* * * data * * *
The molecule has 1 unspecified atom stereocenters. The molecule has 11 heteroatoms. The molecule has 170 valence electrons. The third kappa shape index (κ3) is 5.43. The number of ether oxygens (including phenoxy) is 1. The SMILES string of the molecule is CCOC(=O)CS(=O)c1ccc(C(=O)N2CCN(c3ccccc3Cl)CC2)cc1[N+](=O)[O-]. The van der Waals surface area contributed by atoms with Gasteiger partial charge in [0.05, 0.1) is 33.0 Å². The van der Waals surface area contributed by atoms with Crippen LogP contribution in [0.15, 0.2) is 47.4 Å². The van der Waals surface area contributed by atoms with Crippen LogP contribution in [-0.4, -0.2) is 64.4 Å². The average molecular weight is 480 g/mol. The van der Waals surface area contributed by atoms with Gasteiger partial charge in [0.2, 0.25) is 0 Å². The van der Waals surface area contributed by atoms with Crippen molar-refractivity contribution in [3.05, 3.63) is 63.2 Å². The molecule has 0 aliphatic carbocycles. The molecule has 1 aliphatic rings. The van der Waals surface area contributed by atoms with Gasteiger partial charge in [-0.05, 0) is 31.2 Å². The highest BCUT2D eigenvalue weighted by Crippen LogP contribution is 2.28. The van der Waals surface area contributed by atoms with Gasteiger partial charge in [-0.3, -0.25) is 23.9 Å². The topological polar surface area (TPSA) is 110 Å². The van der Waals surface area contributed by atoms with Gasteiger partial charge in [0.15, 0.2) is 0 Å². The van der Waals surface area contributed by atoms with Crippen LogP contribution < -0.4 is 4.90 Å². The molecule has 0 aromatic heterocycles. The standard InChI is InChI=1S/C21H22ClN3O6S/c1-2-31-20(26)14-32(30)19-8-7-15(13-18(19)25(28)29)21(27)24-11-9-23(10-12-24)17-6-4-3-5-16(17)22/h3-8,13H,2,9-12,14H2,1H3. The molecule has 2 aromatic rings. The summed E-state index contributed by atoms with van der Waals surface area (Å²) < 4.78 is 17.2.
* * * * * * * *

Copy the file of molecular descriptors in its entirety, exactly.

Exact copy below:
The molecule has 1 unspecified atom stereocenters. The molecule has 11 heteroatoms. The molecule has 170 valence electrons. The third kappa shape index (κ3) is 5.43. The number of ether oxygens (including phenoxy) is 1. The SMILES string of the molecule is CCOC(=O)CS(=O)c1ccc(C(=O)N2CCN(c3ccccc3Cl)CC2)cc1[N+](=O)[O-]. The van der Waals surface area contributed by atoms with Gasteiger partial charge in [0.05, 0.1) is 33.0 Å². The van der Waals surface area contributed by atoms with Crippen LogP contribution in [0.15, 0.2) is 47.4 Å². The van der Waals surface area contributed by atoms with Crippen LogP contribution in [-0.4, -0.2) is 64.4 Å². The average molecular weight is 480 g/mol. The van der Waals surface area contributed by atoms with Gasteiger partial charge in [0.2, 0.25) is 0 Å². The van der Waals surface area contributed by atoms with Crippen molar-refractivity contribution in [3.05, 3.63) is 63.2 Å². The molecule has 0 aliphatic carbocycles. The molecule has 1 aliphatic rings. The van der Waals surface area contributed by atoms with Gasteiger partial charge in [-0.05, 0) is 31.2 Å². The highest BCUT2D eigenvalue weighted by Crippen LogP contribution is 2.28. The van der Waals surface area contributed by atoms with Gasteiger partial charge in [-0.3, -0.25) is 23.9 Å². The topological polar surface area (TPSA) is 110 Å². The van der Waals surface area contributed by atoms with Gasteiger partial charge in [0.15, 0.2) is 0 Å². The van der Waals surface area contributed by atoms with Crippen LogP contribution < -0.4 is 4.90 Å². The molecule has 0 aromatic heterocycles. The standard InChI is InChI=1S/C21H22ClN3O6S/c1-2-31-20(26)14-32(30)19-8-7-15(13-18(19)25(28)29)21(27)24-11-9-23(10-12-24)17-6-4-3-5-16(17)22/h3-8,13H,2,9-12,14H2,1H3. The molecule has 2 aromatic rings. The summed E-state index contributed by atoms with van der Waals surface area (Å²) < 4.78 is 17.2.